It’s a brand new blog series! For the next couple of months, I’ll be rounding up some of my favorite authors, giving a little background on their life as a writer, and sharing my favorites of their works. 


I can’t think of any better start than the amazing C.S. Lewis. Perhaps my single favorite author of all time, Lewis is one of the greats who made me want to be a writer in the first place. There’s something about his friendly, peaceful writing style that makes his books universally appealing. 


But the C.S. Lewis that we know on the page wasn’t always so. Lewis was no stranger to tragedy and sorrow. His mother died when he was very young and the loss permanently altered his relationship with his father. After making his way through the brutal harshness of his boarding schools, Lewis eventually served in WWI where a particularly bloody shelling killed two of his friends and left him critically wounded. 


Where he could have become an angry, bitter man even more deeply entrenched in his disbelief in God, he was instead, slowly but surely, transformed into the writer we know today and through the very determined mentoring of his friends became a Christian. It was in his years as a professor at Oxford that he did the bulk of his writing and where we get some of his greatest works. While Lewis penned many of my favorite books, here are my top three favorites of his works. 


The Lion, the Witch, and the Wardrobe

There’s no better place to start with C.S. Lewis than the book that put him on the map. The story follows the four Pevensie siblings who are sent away to live with an old Professor in the English countryside to protect them from the Blitz in World War II. While exploring the house the youngest, Lucy, discovers a magical land in the back of a wardrobe, and all four siblings are set on an adventure that will change them forever. 


The Lion, the Witch, and the Wardrobe was the first Narnia book to be published in the series and the inspiration goes far back to an image Lewis had in his mind for years of a faun holding an umbrella and some parcels in a snowy wood. It took years for the story to form and reach the paper, but when it did it became one of the most well-loved children’s books to date. Within that framework, Lewis crafted a beautiful allegory for Christ in the form of Aslan the lion, and his noble sacrifices to save the same ones who betrayed him. 


What’s interesting about The Lion, the Witch, and the Wardrobe beyond the allegory alone is Lewis’ mixing of different mythologies to make his fantasy world. It may seem commonplace now wit how long we’ve had these books, but such a mixing was not always done. In fact, the choice was strange to the point of causing some contention between him and his peers. J.R.R. Tolkien disapproved of the decision and wanted Lewis to alter the work. 


Luckily for us, Lewis stuck to his guns and we the readers get a Narnia where anything is possible from fauns with parcels, talking animals, and even a visit from the enigmatic Father Christmas. Lewis pulls it all off with unapologetic charm and marched his way into the heart of classic children’s fantasy.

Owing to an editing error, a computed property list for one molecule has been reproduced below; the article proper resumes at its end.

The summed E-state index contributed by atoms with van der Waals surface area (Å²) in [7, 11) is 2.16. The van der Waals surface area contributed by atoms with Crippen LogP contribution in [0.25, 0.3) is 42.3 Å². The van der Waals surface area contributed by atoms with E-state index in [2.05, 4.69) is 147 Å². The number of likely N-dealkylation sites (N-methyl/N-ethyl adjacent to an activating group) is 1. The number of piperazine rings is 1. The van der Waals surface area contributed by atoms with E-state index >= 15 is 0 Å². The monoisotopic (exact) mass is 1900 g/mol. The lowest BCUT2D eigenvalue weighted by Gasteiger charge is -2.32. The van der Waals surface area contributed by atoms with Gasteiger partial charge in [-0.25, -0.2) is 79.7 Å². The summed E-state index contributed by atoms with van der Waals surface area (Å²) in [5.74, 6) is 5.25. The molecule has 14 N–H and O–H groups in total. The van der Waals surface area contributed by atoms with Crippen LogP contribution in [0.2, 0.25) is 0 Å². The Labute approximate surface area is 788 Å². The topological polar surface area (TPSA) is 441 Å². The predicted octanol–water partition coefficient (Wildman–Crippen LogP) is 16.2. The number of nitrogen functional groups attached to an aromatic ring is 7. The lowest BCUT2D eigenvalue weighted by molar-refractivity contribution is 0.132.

The Last Battle

Not to skip from the beginning right to the end, but Lewis’ epic conclusion to the Chronicles of Narnia firmly belongs in a top-three round-up of his works. 


There’s not much that can be said on the plot without spoiling many other aspects of the series, but there is, to a certain degree, a hint in the name itself. This is the final book of the Narnia series and Lewis inserts a certain level of gravitas into this work that, while not lacking from the other six books, strikes home just a little deeper than the rest. It’s the grand finale, and he doesn’t pull any punches in making it exactly that.


More than just an ending to a series, The Last Battle brings young readers face to face with some difficult questions that we all face sooner than later. How do you have courage when all hope is lost? How do you stand firm when everyone else runs? How do you stand for truth when everyone around you is falling for lies? How do you fight a battle that feels lost before you even begin? 


C.S. Lewis does what he always does best and simply trusts young readers to follow him into the midst of those big questions. He doesn’t condescend. He doesn’t water down. He simply tells it as he sees it and trusts his reader’s intelligence. The result is a book with deep and lasting meaning to a reader of any age. The Last Battle is an artful conclusion to an amazing series that truly leaves readers satisfied.


Mere Christianity

Besides his amazing works of fiction, C.S. Lewis is one of the greatest Christian apologists in modern history. His incredible ability to defend Christian faith in watertight arguments showcases his absolute mastery of logic and critical thinking (It also gives some insights into Professor Kirke’s alarmed “Logic! What do they teach you in schools these days?”, but that’s another matter). 


Mere Christianity is exactly what it sounds like. In the course of the book, Lewis takes the reader through a step by step argument of faith, God, the nature of good and evil, and more. What makes his work so incredible is that he consistently finds a way to meet a reader wherever they might be and work from there. He has words for the atheist, the agnostic, the drifter, and the doubter. No argument is out of reach or out of time. 


Even though Mere Christianity is made of much more complex and heavy subject material, it still reads with Lewis’s calm, peaceful approach. In many ways, the whole book reads like you poked your head into his study with some questions and he invited you to pull up a chair and chat about it. It’s a good thing too because this is not easy subject material to handle. 


When all is said and done, you can absolutely never go wrong pulling out a book by C.S. Lewis.